Luck, who is continuing his rehabilitation on his surgically repaired right shoulder, did not attend a Town Hall event held by the Colts on Tuesday. However, he did a pre-recorded video interview with Sports Illustrated’s Peter King, who emceed the event, and it was aired for the audience.
“Oh, [surgery] is not an option for me right now,” Luck said. “I feel very, very good about where I am. So that ship has sailed in my mind, which is also a bit of a relief. I’m not going to lie.”
The Colts have undergone almost a complete overhaul in the past 13 months, with a new general manager, new head coach and likely an entirely new coaching staff. But a significant part of their success in the future will center on Luck’s health, which remains a mystery.
Like the franchise, Luck has dealt with a lot of change over the past 13 months. He had surgery on his right shoulder in January 2017. He missed all of the team’s offseason workouts, all of training camp and eventually the entire 2017 season after experiencing soreness that couldn’t be calmed by a cortisone shot once he started practicing in the middle of October. Luck also spent about six weeks in the Netherlands rehabbing his shoulder in late 2017.
New Colts coach Frank Reich said he’s “hopeful” that Luck will be back once the team starts offseason workouts in April.
“It’s been a long journey to this point, and it’ll still be a long journey until hopefully we get what we need to get done in Indianapolis,” Luck said. “The rehab has been hard at times. The one thing I know in my heart is that I am getting better, and I’m feeling great. I’m extremely optimistic. It’s been fun to see myself improve, so really I couldn’t be more excited for this offseason and for our new coach — everything that’s happening — and where the direction of the team is going.”
Luck has spent the past few weeks in Southern California working with throwing experts. He said he has started throwing but didn’t specify what kind of ball he’s throwing.
“Yeah, so I’m in the middle of sort of a little bit of throwing, but strengthening and preparing my shoulder to be able to handle the throw-load that is part of being an NFL quarterback,” Luck said. “So the focus right now is still strengthening all those muscles and making sure that my shoulder can handle it. … And as much as I have to catch myself — as much as I want to grab a ball and throw it a million times – I know I have to build up to be able to handle that point, and right now I’m in that building phase still.”
Luck spent his first three seasons in the NFL taking every significant snap for the Colts. His past three seasons, though, have been full of nothing but injuries. He has missed 26 games over the past three seasons because of shoulder, rib, kidney and concussion injuries. He hasn’t played in a game since Week 17 of the 2016 season.
“It was very difficult to not play last year and to have something that you love to do taken away from you,” he said. “And it makes you sort of turn the proverbial mirror on yourself and look at, you know, ‘Who am I? What am I? What do I truly love to do?’ And one of the many great things, blessings, of what I’ve gone through, one of them is that I truly, I can look at myself and I love football, and I want to play so bad. I love throwing a football. I love my teammates.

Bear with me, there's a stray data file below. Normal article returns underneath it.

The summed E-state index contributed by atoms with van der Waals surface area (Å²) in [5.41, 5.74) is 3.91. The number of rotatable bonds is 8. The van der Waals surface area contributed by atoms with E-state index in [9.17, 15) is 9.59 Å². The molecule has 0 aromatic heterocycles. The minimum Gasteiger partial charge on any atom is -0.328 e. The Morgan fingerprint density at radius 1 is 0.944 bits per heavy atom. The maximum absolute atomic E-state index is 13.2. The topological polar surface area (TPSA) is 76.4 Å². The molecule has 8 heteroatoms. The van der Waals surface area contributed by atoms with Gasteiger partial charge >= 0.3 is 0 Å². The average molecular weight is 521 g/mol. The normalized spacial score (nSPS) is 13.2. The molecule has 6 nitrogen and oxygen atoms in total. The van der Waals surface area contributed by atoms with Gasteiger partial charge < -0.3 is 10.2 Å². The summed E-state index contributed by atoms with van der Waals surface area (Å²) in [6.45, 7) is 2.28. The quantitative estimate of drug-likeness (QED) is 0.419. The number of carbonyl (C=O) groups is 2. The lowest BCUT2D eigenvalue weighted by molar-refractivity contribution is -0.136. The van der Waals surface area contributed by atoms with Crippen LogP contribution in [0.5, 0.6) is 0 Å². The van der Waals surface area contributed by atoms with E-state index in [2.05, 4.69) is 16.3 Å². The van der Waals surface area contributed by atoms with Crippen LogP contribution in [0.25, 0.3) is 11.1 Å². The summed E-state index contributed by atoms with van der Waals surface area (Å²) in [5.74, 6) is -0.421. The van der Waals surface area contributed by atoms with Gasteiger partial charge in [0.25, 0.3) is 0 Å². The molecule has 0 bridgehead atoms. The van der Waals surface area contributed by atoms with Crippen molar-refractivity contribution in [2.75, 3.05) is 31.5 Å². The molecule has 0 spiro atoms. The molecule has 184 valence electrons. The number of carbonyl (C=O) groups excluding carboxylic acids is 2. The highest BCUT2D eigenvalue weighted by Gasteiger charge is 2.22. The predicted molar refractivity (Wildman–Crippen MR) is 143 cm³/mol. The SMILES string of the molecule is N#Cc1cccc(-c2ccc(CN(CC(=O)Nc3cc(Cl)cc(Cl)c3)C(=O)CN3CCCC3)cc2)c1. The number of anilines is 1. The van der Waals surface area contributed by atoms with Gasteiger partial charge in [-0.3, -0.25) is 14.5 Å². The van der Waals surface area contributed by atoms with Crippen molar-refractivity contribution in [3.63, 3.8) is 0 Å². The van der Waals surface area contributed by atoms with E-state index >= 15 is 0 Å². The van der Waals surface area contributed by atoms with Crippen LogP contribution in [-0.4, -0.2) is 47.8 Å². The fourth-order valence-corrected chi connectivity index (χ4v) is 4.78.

“And when that’s taken away from you — I probably didn’t appreciate it, how much joy I got out of that from my first five years in the league, and then to have that taken away from you gives you a perspective, and I think I’ll be a better quarterback and a teammate because of that perspective.”
Jason Witten retiring from NFL after 17 seasons, plans to do so with Dallas Cowboys
FRISCO, Texas — After 17 seasons, Jason Witten is retiring from the NFL. He intends to sign a one-day contract and retire as a member of the Dallas Cowboys in March when his contract with the Las Vegas Raiders expires at the end of the league year.
Witten, 38, played 16 seasons with the Cowboys and spent 2020 with the Raiders. No tight end in NFL history has played more games than Witten’s 271, and only Hall of Famer Tony Gonzalez has more receptions and yards at the position.
“A coach once told me, ‘The legacy of heroes is the memory of a great name and the inheritance of a great example,'” Witten told ESPN. “As I hang it up, I walk away knowing that for 17 seasons I gave it my absolute all. I am proud of my accomplishments as a football player on the field and the example I tried to set off of it. Football is a great game that has taught me many valuable lessons, and I look forward to passing on that knowledge to the next generation.”
Witten first retired after the 2017 season and spent 2018 as an ESPN Monday Night Football analyst but opted to return to the Cowboys in 2019.
A third-round pick in 2003, Witten developed into one of the best tight ends in NFL history. He was named to the Pro Bowl 11 times, tied with Hall of Fame defensive lineman Bob Lilly for the most in Dallas history, and was considered a complete tight end because of his ability as a blocker in addition to his pass catching. In 2012, he was named the NFL’s Walter Payton Man of the Year winner for the work he and his wife, Michelle, have done with their foundation.
Witten is the Cowboys’ all-time leader in receptions (1,215) and yards (12,977) and is second in touchdown catches (72). He had four 1,000-yard seasons, and in 2012 he set the record for catches in a season by a tight end (110) — a record that has since been broken (Zach Ertz, 116).
He played in a team-record 255 games, including a franchise-record 245 starts, missing just one game in his career because of a broken jaw as a rookie. He had 13 catches for 69 yards and two touchdowns for the Raiders but was lauded by coach Jon Gruden and fellow tight end Darren Waller for his mentorship.